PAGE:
I think I speak for others on our team in reporting that Eric Hall seems to be the real thing. He is gracious, generous, conciliatory, negotiable, and I believe he understands what CPSP represents and what we are committed to, as well as what we would not want to be involved in.

    The introduction of a new player in the larger clinical pastoral movement seems to me to bode well. I have hopes that it will result in more serious conversation and debate in the movement at large, and that this initiative will open more candid and generous conversation in the wider clinical pastoral world. I think I speak for my colleagues who have been in conversation with Eric when I say that. Furthermore, we understand that his principal objective is to create a multi-organizational association. And that seems to us to be a promising direction. While it is not entirely clear what shape all this might take, his vision of a big tent is commendable.

    He also proposes that SCA itself certify clinician chaplains. How that initiative will mesh with CPSP is not yet clear. Certainly we can have no objection to his organization offering certification. We have had lengthy discussions with him about his proposed process of certification.  And it is noteworthy that Eric listens to us when we have made suggestions and criticisms.

    The five of us who have been in conversation with Eric Hall believe that it will serve our interests to build some kind of working alliance with Eric and SCA, and we propose to move in that direction.

    We have made no official agreement with him, but we like what he says, what he is, and what he has done thus far.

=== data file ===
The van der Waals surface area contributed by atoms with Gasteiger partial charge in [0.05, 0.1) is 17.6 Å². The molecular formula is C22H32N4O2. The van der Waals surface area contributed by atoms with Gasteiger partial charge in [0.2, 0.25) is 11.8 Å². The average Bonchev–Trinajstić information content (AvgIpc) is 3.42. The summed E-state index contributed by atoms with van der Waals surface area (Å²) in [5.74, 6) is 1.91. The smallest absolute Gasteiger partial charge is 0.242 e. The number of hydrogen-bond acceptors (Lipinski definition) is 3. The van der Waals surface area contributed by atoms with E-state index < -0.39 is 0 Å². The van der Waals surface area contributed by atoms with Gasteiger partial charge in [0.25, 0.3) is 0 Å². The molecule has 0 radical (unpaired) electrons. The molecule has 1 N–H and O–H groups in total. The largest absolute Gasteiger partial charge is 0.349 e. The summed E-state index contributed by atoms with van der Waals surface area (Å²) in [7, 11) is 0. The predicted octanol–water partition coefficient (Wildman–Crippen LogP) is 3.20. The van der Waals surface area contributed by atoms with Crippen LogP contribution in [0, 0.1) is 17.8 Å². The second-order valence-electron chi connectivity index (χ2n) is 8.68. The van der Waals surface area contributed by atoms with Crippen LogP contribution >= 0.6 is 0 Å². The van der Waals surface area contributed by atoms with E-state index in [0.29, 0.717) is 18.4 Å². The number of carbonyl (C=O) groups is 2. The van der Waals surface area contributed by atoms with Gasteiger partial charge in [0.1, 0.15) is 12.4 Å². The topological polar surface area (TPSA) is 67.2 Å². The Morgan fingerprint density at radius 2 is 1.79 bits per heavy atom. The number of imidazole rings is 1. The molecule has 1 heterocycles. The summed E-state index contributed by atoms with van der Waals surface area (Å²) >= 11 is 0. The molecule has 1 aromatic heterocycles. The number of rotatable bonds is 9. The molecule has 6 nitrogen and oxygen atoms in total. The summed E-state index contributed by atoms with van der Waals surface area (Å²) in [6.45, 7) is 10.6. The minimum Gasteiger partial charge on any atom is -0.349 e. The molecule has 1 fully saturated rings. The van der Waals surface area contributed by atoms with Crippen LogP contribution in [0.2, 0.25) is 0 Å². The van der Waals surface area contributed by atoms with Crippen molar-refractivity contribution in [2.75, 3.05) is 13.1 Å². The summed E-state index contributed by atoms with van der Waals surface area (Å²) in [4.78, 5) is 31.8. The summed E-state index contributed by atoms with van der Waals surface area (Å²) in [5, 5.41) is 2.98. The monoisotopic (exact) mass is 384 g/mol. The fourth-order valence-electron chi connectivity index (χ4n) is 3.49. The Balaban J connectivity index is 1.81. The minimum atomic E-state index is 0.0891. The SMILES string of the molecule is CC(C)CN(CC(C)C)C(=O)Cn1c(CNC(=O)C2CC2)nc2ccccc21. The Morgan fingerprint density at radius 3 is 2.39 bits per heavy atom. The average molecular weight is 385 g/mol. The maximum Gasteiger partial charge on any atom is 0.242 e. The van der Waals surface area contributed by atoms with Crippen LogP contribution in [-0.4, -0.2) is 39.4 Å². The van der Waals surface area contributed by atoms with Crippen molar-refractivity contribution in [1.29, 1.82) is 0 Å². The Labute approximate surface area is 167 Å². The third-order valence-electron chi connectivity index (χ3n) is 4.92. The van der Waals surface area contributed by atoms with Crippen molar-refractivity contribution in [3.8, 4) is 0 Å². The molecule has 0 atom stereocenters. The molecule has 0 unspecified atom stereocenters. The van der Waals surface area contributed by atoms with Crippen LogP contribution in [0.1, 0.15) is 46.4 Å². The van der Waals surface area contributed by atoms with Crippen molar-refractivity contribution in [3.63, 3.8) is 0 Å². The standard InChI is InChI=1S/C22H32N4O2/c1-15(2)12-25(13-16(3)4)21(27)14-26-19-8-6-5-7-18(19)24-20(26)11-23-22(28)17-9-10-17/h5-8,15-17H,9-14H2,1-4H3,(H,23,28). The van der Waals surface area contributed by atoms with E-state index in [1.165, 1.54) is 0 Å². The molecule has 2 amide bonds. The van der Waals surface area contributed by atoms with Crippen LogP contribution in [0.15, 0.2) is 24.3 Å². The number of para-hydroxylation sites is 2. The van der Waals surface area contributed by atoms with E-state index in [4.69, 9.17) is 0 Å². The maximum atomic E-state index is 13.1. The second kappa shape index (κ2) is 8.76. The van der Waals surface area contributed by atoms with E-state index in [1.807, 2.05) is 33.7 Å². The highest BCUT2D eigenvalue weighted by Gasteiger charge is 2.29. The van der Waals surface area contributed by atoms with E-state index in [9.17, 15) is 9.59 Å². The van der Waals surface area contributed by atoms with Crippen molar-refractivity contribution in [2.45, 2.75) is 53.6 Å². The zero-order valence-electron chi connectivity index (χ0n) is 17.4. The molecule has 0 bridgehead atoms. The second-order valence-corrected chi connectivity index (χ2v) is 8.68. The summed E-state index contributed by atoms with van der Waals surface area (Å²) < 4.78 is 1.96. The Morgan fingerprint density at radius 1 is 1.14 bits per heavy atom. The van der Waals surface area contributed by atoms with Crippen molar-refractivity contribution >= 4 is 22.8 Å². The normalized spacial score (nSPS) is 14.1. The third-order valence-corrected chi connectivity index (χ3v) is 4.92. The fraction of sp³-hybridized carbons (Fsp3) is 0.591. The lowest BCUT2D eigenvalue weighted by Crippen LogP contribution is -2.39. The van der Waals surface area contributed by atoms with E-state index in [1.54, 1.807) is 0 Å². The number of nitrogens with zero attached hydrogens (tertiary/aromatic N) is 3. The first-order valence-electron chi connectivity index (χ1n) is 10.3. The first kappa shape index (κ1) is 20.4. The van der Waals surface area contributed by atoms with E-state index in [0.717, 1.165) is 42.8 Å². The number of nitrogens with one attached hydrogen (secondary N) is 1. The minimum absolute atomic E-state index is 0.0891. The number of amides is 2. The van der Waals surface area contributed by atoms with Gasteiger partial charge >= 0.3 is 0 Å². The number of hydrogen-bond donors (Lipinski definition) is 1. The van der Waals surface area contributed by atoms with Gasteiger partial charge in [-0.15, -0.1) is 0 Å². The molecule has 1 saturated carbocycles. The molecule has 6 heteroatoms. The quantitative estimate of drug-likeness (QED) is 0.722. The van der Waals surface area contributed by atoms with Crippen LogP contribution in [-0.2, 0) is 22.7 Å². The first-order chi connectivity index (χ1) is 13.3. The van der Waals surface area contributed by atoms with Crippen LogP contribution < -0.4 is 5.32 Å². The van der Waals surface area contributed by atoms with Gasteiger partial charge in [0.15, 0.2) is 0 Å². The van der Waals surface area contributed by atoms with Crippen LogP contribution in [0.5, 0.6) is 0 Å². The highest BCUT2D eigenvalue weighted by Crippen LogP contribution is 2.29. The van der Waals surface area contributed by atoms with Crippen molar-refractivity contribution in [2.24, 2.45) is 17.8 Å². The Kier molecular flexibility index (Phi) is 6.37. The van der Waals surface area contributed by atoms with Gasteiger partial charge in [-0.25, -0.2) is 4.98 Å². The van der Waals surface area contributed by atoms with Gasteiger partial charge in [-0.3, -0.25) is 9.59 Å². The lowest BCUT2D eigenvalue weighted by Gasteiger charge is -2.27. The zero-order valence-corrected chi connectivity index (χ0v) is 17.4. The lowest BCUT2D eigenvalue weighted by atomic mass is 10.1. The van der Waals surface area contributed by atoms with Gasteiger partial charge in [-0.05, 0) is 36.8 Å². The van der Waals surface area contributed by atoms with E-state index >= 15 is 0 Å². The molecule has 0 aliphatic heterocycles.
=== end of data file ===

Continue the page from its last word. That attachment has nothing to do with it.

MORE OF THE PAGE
Perry has pointedly observed that Eric Hall is shaking up the larger clinical pastoral world - the current stalemate - and we certainly cannot be opposed to that. We welcome it. I believe the five of us concur in that regard.


    Someone - I believe it was Santayana - once said that those who do not know history are destined to repeat it. I want to set Eric Hall and the SCA phenomenon in historical context.

    Please indulge me for a moment a few words of reflection on history. I think it is relevant.

    The encounter of two radically different personalities was the occasion of the creation of the clinical pastoral movement almost a century ago: an egotistic physician and preeminent clinician, Richard Cabot of the Boston Cabots, and a sometime psychotic and dissident Presbyterian/Congregationalist minister, Anton Boisen. Boisen was inspired by his own personal history of psychosis, and later his study of Sigmund Freud's writings, and his inspiration led him to undertake the training of ministers in therapeutic work with disturbed persons. He sought out Cabot to acquire expertise in the clinical method. With Cabot's assistance Boison got off to an impressive start in 1925. He was joined immediately by a psychiatric genius, Helen Flanders Dunbar, and soon by several others. They radically changed theological education forever. In the fifth year of this incipient movement its leaders, in the very same year that they had incorporated, separated into two camps on not-so-friendly terms. In one camp following Anton Boisen was Helen Flanders Dunbar, Carroll Wise and others, who continued to constitute the Council for Clinical Training. In the rebel camp was Richard Cabot, Philip Guiles, Russell Dicks and others, ultimately constituting what in 1944 officially became Institute for Pastoral Care.